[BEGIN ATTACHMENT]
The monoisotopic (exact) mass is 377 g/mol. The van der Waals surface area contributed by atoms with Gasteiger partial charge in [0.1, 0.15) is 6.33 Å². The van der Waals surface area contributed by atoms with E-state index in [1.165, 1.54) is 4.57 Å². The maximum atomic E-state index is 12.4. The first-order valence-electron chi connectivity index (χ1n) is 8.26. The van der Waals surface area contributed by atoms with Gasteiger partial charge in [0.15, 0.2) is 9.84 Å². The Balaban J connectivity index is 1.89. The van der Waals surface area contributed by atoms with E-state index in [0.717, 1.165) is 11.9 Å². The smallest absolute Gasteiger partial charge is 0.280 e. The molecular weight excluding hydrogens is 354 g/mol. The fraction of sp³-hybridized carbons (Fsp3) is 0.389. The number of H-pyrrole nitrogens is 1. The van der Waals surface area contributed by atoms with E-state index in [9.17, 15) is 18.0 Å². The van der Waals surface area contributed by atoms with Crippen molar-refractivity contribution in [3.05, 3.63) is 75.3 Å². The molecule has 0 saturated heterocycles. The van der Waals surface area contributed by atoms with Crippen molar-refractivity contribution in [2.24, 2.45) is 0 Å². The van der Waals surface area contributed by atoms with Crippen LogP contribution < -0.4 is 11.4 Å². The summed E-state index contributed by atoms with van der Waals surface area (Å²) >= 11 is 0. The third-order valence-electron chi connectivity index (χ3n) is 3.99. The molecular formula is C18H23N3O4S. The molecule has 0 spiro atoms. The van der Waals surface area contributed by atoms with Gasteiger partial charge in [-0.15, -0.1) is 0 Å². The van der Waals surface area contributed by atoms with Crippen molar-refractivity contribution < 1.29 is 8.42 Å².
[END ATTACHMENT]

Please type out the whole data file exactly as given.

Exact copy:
The monoisotopic (exact) mass is 377 g/mol. The van der Waals surface area contributed by atoms with Gasteiger partial charge in [0.1, 0.15) is 6.33 Å². The van der Waals surface area contributed by atoms with E-state index in [1.165, 1.54) is 4.57 Å². The maximum atomic E-state index is 12.4. The first-order valence-electron chi connectivity index (χ1n) is 8.26. The van der Waals surface area contributed by atoms with Gasteiger partial charge in [0.15, 0.2) is 9.84 Å². The Balaban J connectivity index is 1.89. The van der Waals surface area contributed by atoms with E-state index in [0.717, 1.165) is 11.9 Å². The smallest absolute Gasteiger partial charge is 0.280 e. The molecular weight excluding hydrogens is 354 g/mol. The fraction of sp³-hybridized carbons (Fsp3) is 0.389. The number of H-pyrrole nitrogens is 1. The van der Waals surface area contributed by atoms with E-state index in [9.17, 15) is 18.0 Å². The van der Waals surface area contributed by atoms with Crippen molar-refractivity contribution in [3.05, 3.63) is 75.3 Å². The molecule has 0 saturated heterocycles. The van der Waals surface area contributed by atoms with Crippen molar-refractivity contribution in [2.24, 2.45) is 0 Å². The van der Waals surface area contributed by atoms with Crippen LogP contribution < -0.4 is 11.4 Å². The summed E-state index contributed by atoms with van der Waals surface area (Å²) >= 11 is 0. The third-order valence-electron chi connectivity index (χ3n) is 3.99. The molecular formula is C18H23N3O4S. The molecule has 0 spiro atoms. The van der Waals surface area contributed by atoms with Gasteiger partial charge in [-0.15, -0.1) is 0 Å². The van der Waals surface area contributed by atoms with Crippen molar-refractivity contribution < 1.29 is 8.42 Å².